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Q 25- Write a note on Kailasanatha Temple and Dashavatar Cave architecture of Rashtrakutas. (250 words)

  • Paper & Topic: GS I à Indian Culture


  • Model Answer:


  • Introduction:


  • The Rashtrakutas contributed much to the architectural heritage of the Deccan. 
  • Percy Brown says that the Kailash temple is “an illustration of one of those rare occasions when men’s minds, hearts and hands work in unison towards the consummation of a supreme ideal”.
  • The Rashtrakuta contributions to art and architecture are reflected in the splendid rock-cut cave temples at Ellora and Elephanta, areas also occupied by Jain monks, located in present-day Maharashtra.
  • The most extensive and sumptuous of the Rashtrakuta works at Ellora is their creation of the monolithic Kailasanath Temple and Dashavatar Cave architecture.


  • Body:


  • Kailashanatha Temple:
  • As per the historical records, it was built by the 8th century Rashtrakuta King Krishna I between the year 756 and 773 AD.
  • Cave 16, known as the Kailasha temple, is a particularly notable cave temple in India as a result of its size, architecture and having been entirely carved out of a single rock.
  • It is modelled along similar lines to other Hindu temples with:


  • a gateway,
  • an assembly hall,
  • a multi-storey main temple surrounded by numerous shrines laid out according to the square principle,
  • an integrated space for circumambulation,
  • a garbha-grihya (sanctum sanctorum) wherein resides the linga-yoni, and a spire-shaped like Mount Kailash – all carved from one rock.


  • Other shrines carved from the same rock are dedicated to Ganga, Yamuna, Saraswati, the ten avatars of Vishnu, Vedic gods and goddesses including Indra, Agni, Vayu, Surya and Usha, as well as non-Vedic deities like Ganesha, Ardhanarishvara (half Shiva, half Parvati), Harihara (half Shiva, half Vishnu), Annapurna, Durga and others.
  • It has a three-tiered sikhara or tower resembling the sikhara of the Mamallapuram rathas.
  • In the interior of the temple there is a pillared hall which has sixteen square pillars.
  • The Kailasa temple is an architectural marvel with it beautiful sculptures.
  • The sculpture of the Goddess Durga is shown as slaying the Buffalo demon.
  • In another sculpture Ravana was making attempts to lift Mount Kailasa, the abode of Siva.
  • The scenes of Ramayana were also depicted on the walls.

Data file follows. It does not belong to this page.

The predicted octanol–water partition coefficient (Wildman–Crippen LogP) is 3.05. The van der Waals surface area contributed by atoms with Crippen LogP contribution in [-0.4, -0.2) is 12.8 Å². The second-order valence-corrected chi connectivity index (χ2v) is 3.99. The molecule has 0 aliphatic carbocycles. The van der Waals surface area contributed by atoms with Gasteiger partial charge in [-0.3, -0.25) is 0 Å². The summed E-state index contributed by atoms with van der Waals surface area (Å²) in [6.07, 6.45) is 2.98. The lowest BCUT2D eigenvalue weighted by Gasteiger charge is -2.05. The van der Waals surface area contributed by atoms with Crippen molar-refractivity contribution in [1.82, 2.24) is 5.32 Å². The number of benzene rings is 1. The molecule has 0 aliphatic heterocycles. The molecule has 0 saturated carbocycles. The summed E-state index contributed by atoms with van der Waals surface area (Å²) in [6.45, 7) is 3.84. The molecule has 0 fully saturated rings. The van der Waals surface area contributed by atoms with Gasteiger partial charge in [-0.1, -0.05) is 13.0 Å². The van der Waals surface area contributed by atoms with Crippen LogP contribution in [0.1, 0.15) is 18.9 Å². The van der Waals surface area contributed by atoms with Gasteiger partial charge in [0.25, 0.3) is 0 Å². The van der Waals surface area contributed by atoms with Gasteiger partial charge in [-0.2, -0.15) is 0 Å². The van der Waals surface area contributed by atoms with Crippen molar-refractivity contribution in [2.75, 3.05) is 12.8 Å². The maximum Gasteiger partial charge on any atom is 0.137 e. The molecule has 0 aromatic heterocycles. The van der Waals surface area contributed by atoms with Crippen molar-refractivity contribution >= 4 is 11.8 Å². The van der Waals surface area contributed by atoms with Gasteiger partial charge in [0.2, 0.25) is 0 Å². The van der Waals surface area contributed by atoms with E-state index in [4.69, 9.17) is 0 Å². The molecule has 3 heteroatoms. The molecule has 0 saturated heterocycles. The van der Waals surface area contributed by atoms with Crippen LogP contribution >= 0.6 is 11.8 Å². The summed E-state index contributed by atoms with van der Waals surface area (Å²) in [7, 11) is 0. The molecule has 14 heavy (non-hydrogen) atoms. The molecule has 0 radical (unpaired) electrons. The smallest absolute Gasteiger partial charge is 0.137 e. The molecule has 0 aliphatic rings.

• The general characteristics of the Kailasa temple are more Dravidian.
  • Kailasha temple is considered a highly notable example of temple construction from 1st millennium Indian history, and was called, by Carmel Berkson, “a wonder of the world” among rock-cut monuments.


  • Dashavatara Cave:


  • Cave 15, Dashavatara Cave is one of the finest at Ellora.
  • The two storeyed temple contains mesmerising Shiva Nataraja and a Shiva emerging from Lingam while Vishnu and Brahma pay homage.


  • Features of Dashavatara Caves:


  • It has cells and a layout plan that are similar to Buddhist Caves.
  • It also indicates presence of non-Buddhist features, such as a Nrtya Mandapa at its entrance.
  •  Hindu temple housed in Cave 15 has an open court with a free-standing monolithic mandapa at the middle and a two-storeyed excavated temple at the rear.
  • Large sculptural panels between the wall columns on the upper floor illustrate a wide range of themes, including the ten avatars of Vishnu.
  • finest relief of this cave is the one depicting the death of Hiranyakashipu, where Vishnu in man-lion (Narasimha) form, emerges from a pillar to lay a fatal hand upon his shoulder.
  • Other reliefs in Cave 15 include the Gangadhara, marriage of Shiva and Parvati, Tripurantika of Shakti tradition, Markendeya, Garuda, aspects of life, Nandi in mandapa, dancing Shiva, Andhakasura, Govardhanadhari, Gajendravarada and others.
  • Panels are arranged in dyads, which displays “cooperative but also antagonistic energy” with a mutuality of power transference.
  • Conclusion:
  • Art historians consider the Kailasnatha temple and Dashavatara caves as an unrivalled work of rock architecture, a monument that has always excited and astonished travellers.


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